Temporary Business Entry and Employer Nominated Permanent
The Australian Government has made a number of reforms to the
Temporary Business Entry and Employer Nominated Permanent Residence
Schemes, which commenced on 1 July 2012.
A Consolidated Occupations List
The new Consolidated Occupations List (CSOL) is to be used for
Temporary Business Entry, Employer Nomination Scheme, Occupational
Trainees and General Skilled Migration. The CSOL increases the
number of eligible occupations. Previously the existence of
different occupation lists meant that a number of 457 visa holders
were not able to move to permanent residency because their
nominated occupation was not available through the Employer
Nomination Scheme (ENS).
Temporary Skilled Migration Income Threshold
Standard business sponsors (SBS) have an obligation to pay visa
holders the Australian market salary for the nominated occupation.
If the market rate for a position is less than the Temporary
Skilled Migration Income Threshold (TSMIT) then the position cannot
be nominated under the 457 program. At present the TSMIT is set at
$51,400 and is indexed annually.Where the TSMIT is changed by the
Government, sponsors must ensure that salaries paid to existing 457
visa holders remain at or above that threshold.
Consolidation of Permanent Employer Sponsored Visas
The new reforms have reduced the number of permanent employer
sponsored visa subclasses (including ENS, Labour Agreements and
Regional Sponsored Migration Scheme) from six to two, by removing
on- and offshore distinctions and by absorbing Labour Agreements
into the ENS and RSMS categories.
Increase in Age Limit
The new reforms have increased the age limit of applicants under
the permanent employer sponsored schemes. Previously applicants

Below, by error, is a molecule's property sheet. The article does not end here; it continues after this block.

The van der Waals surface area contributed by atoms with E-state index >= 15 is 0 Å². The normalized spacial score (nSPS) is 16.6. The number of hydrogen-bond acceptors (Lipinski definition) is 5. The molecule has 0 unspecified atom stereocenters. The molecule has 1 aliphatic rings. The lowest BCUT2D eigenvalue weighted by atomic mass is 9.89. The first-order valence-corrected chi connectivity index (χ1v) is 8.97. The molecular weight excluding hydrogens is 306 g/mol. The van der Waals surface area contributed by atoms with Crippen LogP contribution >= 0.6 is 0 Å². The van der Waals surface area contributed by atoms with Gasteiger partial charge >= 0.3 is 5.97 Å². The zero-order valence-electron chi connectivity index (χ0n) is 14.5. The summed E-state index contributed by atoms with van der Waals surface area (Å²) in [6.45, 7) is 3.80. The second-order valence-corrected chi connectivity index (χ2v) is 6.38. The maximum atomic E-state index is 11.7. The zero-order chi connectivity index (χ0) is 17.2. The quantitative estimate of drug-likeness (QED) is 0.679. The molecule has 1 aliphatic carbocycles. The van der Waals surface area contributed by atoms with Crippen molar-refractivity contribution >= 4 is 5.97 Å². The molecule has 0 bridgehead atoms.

were required to be less than 45 years of age (unless exceptional
circumstances applied). Applicants must now be less then 50 years
of age (unless exemptions apply - see below).
Exemptions for Age, Skill and English
Previously, applications associated with permanent employer
sponsored migration could be submitted on the grounds of
"exceptional circumstances" where the applicant did not
meet the criteria for age, English language or formal
qualifications. The new reforms have replaced the exceptional
circumstances model with possible exemptions based on age, English
language and skills. These exemptions interact with the
requirements concerning nominated occupation, salary and the period
of time an applicant has been employed with their nominator. It is
no longer possible for an "exceptional circumstances"
application to be made.
Proposed New Laws: Migration Amendment (Reform of Employer
Sanctions) Bill 2012
The Federal Government is seeking to introduce new penalties to
deal with employers who engage illegal workers. The Exposure draft
of the Migration Amendment (Reform of Employer Sanctions) Bill 2012
proposes a new civil penalties regime which seeks to impose fines
and penalties against individuals and corporations who permit or
refer (including referral through a labour supplier) an unlawful
non-citizen to work, or to work in breach of their visa conditions.
The maximum penalties which may be imposed are $9,900 for
individuals and $49,500 for corporations.
The proposed regime also introduces statutory defences for
employers, where an employer took reasonable steps to ensure the
worker was not an unlawful citizen, or in breach of a work related
condition. The obligation to verify the migration status of a
worker or the visa conditions of a visa holder falls on the
employer. The Bill recognises that the Department Online
Verification system (VEVO) is available to verify status.
The proposals increase the risk of not ensuring that all your
employees have the right to work in Australia.
The content of this article is intended to provide a general
guide to the subject matter. Specialist advice should be sought
about your specific circumstances.
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The Federal Court handed down the largest-ever court fine for breaches of the Subclass 457 business sponsorship program.
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